Dresses in Civil War Appalachia

(Well, okay, in Hollywood's rendering of Civil War Appalachia.)

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I'd wager that most folks have at least one film that they watch every holiday season. It's A Wonderful Life, A Christmas Story, Home Alone. For me this ritual has slowly evolved to include a different kind of film altogether. Every December I get a hankering to watch the beautifully shot movie Cold Mountain. The cinematography is just spectacular, and between the landscape, the pretty people, and the gorgeous clothing, it is as much a feast for the eyes as that Christmas ham is for the belly.

I recently read the novel and absolutely loved it. I love the food they ate (I could easily live on beans and corn bread and eggs and bacon), their herbal knowledge (the goatwoman is one of my favorite scenes- in the film and the book), the simple way they handled the passing of loved ones (home funerals and "death midwifery" fascinate me), the extensive descriptions of fiddle making and fiddle music playing, and so much more. (It is, though, a rather dark and disturbing story. The Civil War era would have been one of the worst times to be alive I think, amazing clothes or not...)

And speaking of amazing clothes. You can see in the images above that there are two styles of women's clothing presented in the movie. There are Ada (Nicole Kidman)'s upper class gowns- Edwardian collars, extensive lace detailing, whale bone corsets, frilly parasols, delicate gloves, satin trimmed hats, etc. Then there are Ruby (Renee Zellweger, who won the Oscar for this role)'s plain country folk frocks. Ruby and Ada's characters couldn't be more different, with Ada being raised by a wealthy father who educated her in the arts, reading and writing, history, and music but kept her away from any practical, day to day living type of work and Ruby basically raising herself since childhood and having loads of useful skills, such as gardening, hunting and foraging, and animal husbandry. Ruby's clothing reflects her daily, dirt and blood and sweat, life. They are plainer, simpler, made of coarser material, and in some cases made by her from an animal she sheared herself.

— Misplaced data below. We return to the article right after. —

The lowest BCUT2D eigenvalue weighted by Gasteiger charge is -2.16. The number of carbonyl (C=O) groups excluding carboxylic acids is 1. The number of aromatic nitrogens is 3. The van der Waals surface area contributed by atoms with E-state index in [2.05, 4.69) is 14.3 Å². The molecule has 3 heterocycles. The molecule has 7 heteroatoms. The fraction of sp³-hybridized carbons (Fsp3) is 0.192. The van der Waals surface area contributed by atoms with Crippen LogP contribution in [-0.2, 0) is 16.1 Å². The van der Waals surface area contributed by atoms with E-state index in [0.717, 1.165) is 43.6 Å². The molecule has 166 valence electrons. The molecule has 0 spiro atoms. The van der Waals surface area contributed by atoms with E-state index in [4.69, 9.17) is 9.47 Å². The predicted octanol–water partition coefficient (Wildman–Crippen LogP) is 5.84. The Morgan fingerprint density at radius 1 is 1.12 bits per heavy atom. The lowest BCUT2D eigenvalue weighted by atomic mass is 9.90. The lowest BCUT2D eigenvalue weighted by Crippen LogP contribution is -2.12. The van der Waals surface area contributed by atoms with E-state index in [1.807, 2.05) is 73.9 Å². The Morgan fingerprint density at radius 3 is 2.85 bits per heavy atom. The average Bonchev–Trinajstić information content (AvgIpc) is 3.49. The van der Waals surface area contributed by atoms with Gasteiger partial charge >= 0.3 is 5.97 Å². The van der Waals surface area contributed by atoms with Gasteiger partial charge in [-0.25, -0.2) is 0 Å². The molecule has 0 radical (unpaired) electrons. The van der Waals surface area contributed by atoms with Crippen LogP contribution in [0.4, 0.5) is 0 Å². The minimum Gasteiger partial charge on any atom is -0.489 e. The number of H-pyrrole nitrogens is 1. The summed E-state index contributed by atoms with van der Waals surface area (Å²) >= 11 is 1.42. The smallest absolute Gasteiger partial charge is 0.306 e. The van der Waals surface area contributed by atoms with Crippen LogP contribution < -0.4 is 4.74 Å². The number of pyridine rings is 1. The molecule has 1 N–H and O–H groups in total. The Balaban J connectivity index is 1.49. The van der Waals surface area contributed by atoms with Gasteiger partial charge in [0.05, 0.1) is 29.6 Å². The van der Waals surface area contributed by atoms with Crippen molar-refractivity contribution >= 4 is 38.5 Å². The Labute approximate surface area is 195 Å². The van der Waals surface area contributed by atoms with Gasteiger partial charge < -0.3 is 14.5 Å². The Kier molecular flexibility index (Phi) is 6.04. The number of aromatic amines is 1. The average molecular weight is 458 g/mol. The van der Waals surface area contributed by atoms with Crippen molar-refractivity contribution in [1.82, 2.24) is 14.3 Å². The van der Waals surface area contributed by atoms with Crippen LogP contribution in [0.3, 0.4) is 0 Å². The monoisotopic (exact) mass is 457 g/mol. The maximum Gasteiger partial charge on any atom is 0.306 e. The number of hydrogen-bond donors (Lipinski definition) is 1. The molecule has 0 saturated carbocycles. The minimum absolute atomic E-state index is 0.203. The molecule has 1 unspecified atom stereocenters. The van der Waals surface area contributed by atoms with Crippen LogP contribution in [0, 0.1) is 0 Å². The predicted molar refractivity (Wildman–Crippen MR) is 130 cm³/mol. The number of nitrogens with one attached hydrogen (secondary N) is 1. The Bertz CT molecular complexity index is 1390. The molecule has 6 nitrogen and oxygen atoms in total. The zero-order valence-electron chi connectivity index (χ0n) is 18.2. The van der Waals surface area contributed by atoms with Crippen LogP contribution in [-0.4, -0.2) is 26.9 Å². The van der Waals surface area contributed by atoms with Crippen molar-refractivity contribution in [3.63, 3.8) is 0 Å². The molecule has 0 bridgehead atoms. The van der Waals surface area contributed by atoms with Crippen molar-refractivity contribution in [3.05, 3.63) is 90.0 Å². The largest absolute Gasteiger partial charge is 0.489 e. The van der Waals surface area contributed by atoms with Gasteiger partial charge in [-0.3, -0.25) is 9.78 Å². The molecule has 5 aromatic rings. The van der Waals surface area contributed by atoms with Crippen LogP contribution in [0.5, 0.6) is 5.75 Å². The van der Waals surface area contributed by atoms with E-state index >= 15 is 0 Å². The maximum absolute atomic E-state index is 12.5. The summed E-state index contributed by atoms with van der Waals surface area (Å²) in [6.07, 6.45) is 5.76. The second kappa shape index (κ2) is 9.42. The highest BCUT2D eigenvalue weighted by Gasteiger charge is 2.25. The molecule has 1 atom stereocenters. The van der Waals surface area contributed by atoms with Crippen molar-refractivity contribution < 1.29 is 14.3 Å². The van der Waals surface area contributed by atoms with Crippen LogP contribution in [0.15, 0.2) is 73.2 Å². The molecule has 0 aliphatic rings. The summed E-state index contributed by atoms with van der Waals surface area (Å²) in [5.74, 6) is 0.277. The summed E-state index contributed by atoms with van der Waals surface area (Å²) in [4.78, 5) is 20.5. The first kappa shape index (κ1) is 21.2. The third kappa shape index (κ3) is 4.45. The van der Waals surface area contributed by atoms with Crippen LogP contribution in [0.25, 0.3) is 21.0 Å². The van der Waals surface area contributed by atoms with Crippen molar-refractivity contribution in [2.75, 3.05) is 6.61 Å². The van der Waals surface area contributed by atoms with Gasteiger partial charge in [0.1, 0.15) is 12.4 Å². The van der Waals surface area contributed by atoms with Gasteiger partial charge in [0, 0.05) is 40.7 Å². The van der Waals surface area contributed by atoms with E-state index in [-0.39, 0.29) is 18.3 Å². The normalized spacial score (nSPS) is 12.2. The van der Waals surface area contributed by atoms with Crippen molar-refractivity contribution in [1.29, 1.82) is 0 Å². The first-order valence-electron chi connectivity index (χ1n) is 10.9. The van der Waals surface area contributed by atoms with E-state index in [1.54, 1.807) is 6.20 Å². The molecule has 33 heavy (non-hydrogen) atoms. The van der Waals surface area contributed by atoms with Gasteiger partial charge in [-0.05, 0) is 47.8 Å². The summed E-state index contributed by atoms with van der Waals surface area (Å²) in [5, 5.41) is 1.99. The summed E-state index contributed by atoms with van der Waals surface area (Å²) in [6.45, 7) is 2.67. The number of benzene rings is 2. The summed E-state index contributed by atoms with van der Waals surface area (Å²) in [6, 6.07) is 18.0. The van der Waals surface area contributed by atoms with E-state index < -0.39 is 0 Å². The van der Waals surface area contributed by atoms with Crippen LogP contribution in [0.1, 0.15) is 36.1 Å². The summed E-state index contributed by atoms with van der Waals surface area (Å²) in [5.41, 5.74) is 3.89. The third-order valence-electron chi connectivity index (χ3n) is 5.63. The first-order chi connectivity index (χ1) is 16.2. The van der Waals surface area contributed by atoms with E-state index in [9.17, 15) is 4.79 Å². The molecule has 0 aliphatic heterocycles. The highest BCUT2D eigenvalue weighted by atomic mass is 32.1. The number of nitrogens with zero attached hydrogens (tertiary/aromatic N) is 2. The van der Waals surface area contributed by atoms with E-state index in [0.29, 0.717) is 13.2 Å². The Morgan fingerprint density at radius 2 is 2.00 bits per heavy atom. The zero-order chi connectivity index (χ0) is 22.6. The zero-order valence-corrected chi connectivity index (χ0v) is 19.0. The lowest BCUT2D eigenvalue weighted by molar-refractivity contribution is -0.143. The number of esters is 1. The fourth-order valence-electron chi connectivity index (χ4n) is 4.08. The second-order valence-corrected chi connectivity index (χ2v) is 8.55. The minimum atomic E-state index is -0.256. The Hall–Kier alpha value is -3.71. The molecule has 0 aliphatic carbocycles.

But whether high-falutin or poor white trash, dresses and skirts remained the norm for women in the mid 1800s. In the book Ada and Ruby don men's britches for a hike in the snow, and both women find it a novel experience indeed.

Given the choice, I'd take Ruby's frocks over Ada's gowns any day. In fact, many of the dresses, blouses, and tops that I like to keep in stock in the Etsy shop are in a similar style. Today we call them "prairie dresses", though American women in all geographical locations have worn these practical yet pretty garments while going about their daily work. Definitely can't say the same of Ada's ornately embellished pieces, gorgeous as they are.